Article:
Arvest Bank, a banking company out of Bentonville, Arkansas, is planning to build its first location in Shawnee — a significantly smaller prototype than traditional brick-and-mortar banks.
Arvest plans to build a new 857 square foot bank with three ATM drive-thru lanes in the area of 6219-6225 Lucille Lane. Arvest required preliminary site plan approval from the Shawnee planning commission before proceeding with the project.
In its Monday meeting, the planning commission allowed a few deviations on the project, particularly related to the bank’s size, that would configure the site and accommodate diagonal parking and access points.
The proposed bank is more than 9,000 square feet smaller than the 10,000 square foot minimum requirement by city code for developments on prime spots (in this case, the project area is along Shawnee Mission Parkway, an arterial road in the city). However, Arvest representatives and city staff acknowledged that the site, which is less than an acre in size, would be challenging to fit a 10,000 square foot building.
“It’s a small site,” said Doug Allmon, community development director. “They’re trying to make their building and all of their necessary accessory uses fit, and through a lot of discussion, I think we’ve been able to come up with a compromise that will work for us.”
Additionally, Arvest is reducing its footprint for a brick-and-mortar space to accommodate its actual needs for users. Mark Larrabee, president and chief executive officer over the Arvest banks in the Kansas City area, said their customers are mostly banking online but occasionally wish to visit a brick-and-mortar location.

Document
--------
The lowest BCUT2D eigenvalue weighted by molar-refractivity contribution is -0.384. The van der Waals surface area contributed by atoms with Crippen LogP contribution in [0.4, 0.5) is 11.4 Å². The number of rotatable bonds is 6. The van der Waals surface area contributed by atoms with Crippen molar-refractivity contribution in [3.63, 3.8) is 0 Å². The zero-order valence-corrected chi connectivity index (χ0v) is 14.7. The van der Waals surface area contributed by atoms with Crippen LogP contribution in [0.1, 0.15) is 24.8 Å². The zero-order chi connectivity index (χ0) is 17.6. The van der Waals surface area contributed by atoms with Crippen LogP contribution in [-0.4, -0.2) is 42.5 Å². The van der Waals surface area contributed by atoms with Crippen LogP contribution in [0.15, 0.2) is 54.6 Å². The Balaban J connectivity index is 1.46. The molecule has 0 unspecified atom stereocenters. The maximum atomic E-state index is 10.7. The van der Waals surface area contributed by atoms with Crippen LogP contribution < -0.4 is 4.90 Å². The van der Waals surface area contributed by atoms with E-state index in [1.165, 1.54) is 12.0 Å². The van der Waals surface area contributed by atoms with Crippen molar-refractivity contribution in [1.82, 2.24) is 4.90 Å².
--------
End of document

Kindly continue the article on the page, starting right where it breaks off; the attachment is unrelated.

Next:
“Banking has changed,” Larrabee said. “Our customers bank with us 24/7 on their phone, at their computer, in their bed, and they just don’t come in the banks as much as they used to… but J.D. Powers’s research will tell you that a customer who banks only online is not nearly as satisfied with their relationship as one who banks online and in a branch.”
J.D. Christie with AREA Real Estate Advisors, the developer on project, said the site was already challenging to develop due to its narrow lot sizes and required setbacks from adjacent properties and rights-of-way.
City staff did not make a recommendation related to allowing the deviation on the size of the bank. Allmon noted that city staff, however, would have recommended approval of the preliminary plans had it not been for the deviation related to the bank’s size.
Arvest is also about to open another branch bank location at 95th and Metcalf in Overland Park.
The Shawnee planning commission voted 7-0 to approve the preliminary site plan. Planning commissioners Bruce Bienhoff, Randy Braley, John Montgomery and Leo Nunnink were absent.